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Born Free and Equal?A Philosophical Inquiry into the Nature of Discrimination$
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Kasper Lippert-Rasmussen

Print publication date: 2013

Print ISBN-13: 9780199796113

Published to Oxford Scholarship Online: January 2014

DOI: 10.1093/acprof:oso/9780199796113.001.0001

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Discrimination in Punishment

Discrimination in Punishment

Chapter:
(p.217) { 8 } Discrimination in Punishment
Source:
Born Free and Equal?
Author(s):

Kasper Lippert-Rasmussen

Publisher:
Oxford University Press
DOI:10.1093/acprof:oso/9780199796113.003.0009

Chapter 8 explores a different issue of proportional representation, i.e. one that arises in connection with punishment. Suppose, say, that murderers belonging to a certain racial group are much more likely to receive capital punishment than murderers from other racial groups and that the difference reflects discrimination in punishment. Assuming, for the sake of argument, that a murderer deserves capital punishment, might a convicted murderer belonging to the former group complain, on grounds of justice, that he would not have been sentenced to death had he belonged to a different racial group (assuming that to be true, empirically speaking)? Some argue that given that a murderer deserves capital punishment, he is in no position to complain. In response, the author defends the view that this contention ignores the nature of what being in a position to complain involves and the nature of comparative justice.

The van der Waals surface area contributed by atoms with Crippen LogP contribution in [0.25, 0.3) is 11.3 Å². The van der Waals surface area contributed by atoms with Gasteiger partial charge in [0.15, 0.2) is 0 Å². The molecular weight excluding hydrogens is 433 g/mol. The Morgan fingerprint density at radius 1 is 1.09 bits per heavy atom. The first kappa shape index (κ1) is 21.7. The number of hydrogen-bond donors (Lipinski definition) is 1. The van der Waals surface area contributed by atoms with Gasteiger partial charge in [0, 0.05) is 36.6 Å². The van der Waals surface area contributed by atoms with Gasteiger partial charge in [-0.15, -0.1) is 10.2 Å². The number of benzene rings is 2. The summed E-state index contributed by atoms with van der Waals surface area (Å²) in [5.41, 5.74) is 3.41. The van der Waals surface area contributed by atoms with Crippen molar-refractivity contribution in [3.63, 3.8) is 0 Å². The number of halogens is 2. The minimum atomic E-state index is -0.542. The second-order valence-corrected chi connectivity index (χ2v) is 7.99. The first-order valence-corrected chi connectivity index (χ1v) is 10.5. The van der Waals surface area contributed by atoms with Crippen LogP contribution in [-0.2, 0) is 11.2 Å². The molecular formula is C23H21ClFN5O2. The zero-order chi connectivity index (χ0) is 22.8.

Keywords:   Capital punishment, van den Haag, criteria vs. indicators of discrimination, proportional representation, moral complaints, comparative desert, Stephen Nathanson

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